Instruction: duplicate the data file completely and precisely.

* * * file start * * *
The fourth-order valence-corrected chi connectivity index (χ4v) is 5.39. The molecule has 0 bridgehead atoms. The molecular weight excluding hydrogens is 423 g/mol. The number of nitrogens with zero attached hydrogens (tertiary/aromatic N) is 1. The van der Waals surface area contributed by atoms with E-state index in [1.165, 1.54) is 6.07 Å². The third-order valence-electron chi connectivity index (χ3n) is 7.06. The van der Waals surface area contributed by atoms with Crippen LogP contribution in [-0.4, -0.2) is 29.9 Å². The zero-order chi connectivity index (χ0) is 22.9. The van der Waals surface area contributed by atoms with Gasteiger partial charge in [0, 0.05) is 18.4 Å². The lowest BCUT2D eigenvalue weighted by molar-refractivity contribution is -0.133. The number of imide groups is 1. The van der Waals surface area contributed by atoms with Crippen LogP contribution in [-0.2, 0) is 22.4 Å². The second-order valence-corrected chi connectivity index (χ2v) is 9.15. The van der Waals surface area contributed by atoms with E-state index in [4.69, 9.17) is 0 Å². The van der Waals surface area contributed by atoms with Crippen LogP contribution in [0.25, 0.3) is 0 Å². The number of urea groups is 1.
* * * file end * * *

The fourth-order valence-corrected chi connectivity index (χ4v) is 5.39. The molecule has 0 bridgehead atoms. The molecular weight excluding hydrogens is 423 g/mol. The number of nitrogens with zero attached hydrogens (tertiary/aromatic N) is 1. The van der Waals surface area contributed by atoms with E-state index in [1.165, 1.54) is 6.07 Å². The third-order valence-electron chi connectivity index (χ3n) is 7.06. The van der Waals surface area contributed by atoms with Crippen LogP contribution in [-0.4, -0.2) is 29.9 Å². The zero-order chi connectivity index (χ0) is 22.9. The van der Waals surface area contributed by atoms with Gasteiger partial charge in [0, 0.05) is 18.4 Å². The lowest BCUT2D eigenvalue weighted by molar-refractivity contribution is -0.133. The number of imide groups is 1. The van der Waals surface area contributed by atoms with Crippen LogP contribution in [-0.2, 0) is 22.4 Å². The second-order valence-corrected chi connectivity index (χ2v) is 9.15. The van der Waals surface area contributed by atoms with E-state index in [4.69, 9.17) is 0 Å². The van der Waals surface area contributed by atoms with Crippen LogP contribution in [0.25, 0.3) is 0 Å². The number of urea groups is 1.